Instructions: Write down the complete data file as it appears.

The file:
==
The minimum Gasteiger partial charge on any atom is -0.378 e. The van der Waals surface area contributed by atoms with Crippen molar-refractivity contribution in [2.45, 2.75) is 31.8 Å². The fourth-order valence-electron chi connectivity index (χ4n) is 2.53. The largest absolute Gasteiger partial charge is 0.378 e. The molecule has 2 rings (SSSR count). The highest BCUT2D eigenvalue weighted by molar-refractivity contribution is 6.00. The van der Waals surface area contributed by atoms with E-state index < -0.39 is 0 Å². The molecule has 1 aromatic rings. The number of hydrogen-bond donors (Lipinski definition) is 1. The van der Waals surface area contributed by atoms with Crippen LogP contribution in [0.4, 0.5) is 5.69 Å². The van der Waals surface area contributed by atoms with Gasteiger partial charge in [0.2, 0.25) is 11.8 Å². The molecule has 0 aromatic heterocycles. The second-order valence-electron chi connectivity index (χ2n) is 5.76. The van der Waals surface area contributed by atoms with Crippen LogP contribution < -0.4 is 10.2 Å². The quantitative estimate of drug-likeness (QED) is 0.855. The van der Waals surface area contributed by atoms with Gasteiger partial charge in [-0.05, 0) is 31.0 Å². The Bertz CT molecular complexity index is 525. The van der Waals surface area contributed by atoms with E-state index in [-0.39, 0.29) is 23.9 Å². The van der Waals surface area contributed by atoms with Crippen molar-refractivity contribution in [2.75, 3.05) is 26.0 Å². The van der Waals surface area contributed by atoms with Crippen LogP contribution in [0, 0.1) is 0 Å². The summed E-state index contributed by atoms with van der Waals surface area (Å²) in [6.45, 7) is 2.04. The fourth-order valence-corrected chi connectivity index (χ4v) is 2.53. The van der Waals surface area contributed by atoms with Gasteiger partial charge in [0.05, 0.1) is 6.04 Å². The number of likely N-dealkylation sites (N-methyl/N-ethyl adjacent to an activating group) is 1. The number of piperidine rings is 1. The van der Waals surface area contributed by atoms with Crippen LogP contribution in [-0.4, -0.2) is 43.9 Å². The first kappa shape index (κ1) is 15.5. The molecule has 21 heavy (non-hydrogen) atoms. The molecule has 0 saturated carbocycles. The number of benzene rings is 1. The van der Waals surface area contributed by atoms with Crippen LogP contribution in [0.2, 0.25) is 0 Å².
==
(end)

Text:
The minimum Gasteiger partial charge on any atom is -0.378 e. The van der Waals surface area contributed by atoms with Crippen molar-refractivity contribution in [2.45, 2.75) is 31.8 Å². The fourth-order valence-electron chi connectivity index (χ4n) is 2.53. The largest absolute Gasteiger partial charge is 0.378 e. The molecule has 2 rings (SSSR count). The highest BCUT2D eigenvalue weighted by molar-refractivity contribution is 6.00. The van der Waals surface area contributed by atoms with E-state index < -0.39 is 0 Å². The molecule has 1 aromatic rings. The number of hydrogen-bond donors (Lipinski definition) is 1. The van der Waals surface area contributed by atoms with Crippen LogP contribution in [0.4, 0.5) is 5.69 Å². The van der Waals surface area contributed by atoms with Gasteiger partial charge in [0.2, 0.25) is 11.8 Å². The molecule has 0 aromatic heterocycles. The second-order valence-electron chi connectivity index (χ2n) is 5.76. The van der Waals surface area contributed by atoms with Crippen LogP contribution < -0.4 is 10.2 Å². The quantitative estimate of drug-likeness (QED) is 0.855. The van der Waals surface area contributed by atoms with Gasteiger partial charge in [-0.05, 0) is 31.0 Å². The Bertz CT molecular complexity index is 525. The van der Waals surface area contributed by atoms with E-state index in [-0.39, 0.29) is 23.9 Å². The van der Waals surface area contributed by atoms with Crippen molar-refractivity contribution in [2.75, 3.05) is 26.0 Å². The van der Waals surface area contributed by atoms with Crippen LogP contribution in [0, 0.1) is 0 Å². The summed E-state index contributed by atoms with van der Waals surface area (Å²) in [6.45, 7) is 2.04. The fourth-order valence-corrected chi connectivity index (χ4v) is 2.53. The van der Waals surface area contributed by atoms with Gasteiger partial charge in [0.05, 0.1) is 6.04 Å². The number of likely N-dealkylation sites (N-methyl/N-ethyl adjacent to an activating group) is 1. The number of piperidine rings is 1. The van der Waals surface area contributed by atoms with Crippen LogP contribution in [-0.4, -0.2) is 43.9 Å². The first kappa shape index (κ1) is 15.5. The molecule has 21 heavy (non-hydrogen) atoms. The molecule has 0 saturated carbocycles. The number of benzene rings is 1. The van der Waals surface area contributed by atoms with Crippen LogP contribution in [0.2, 0.25) is 0 Å².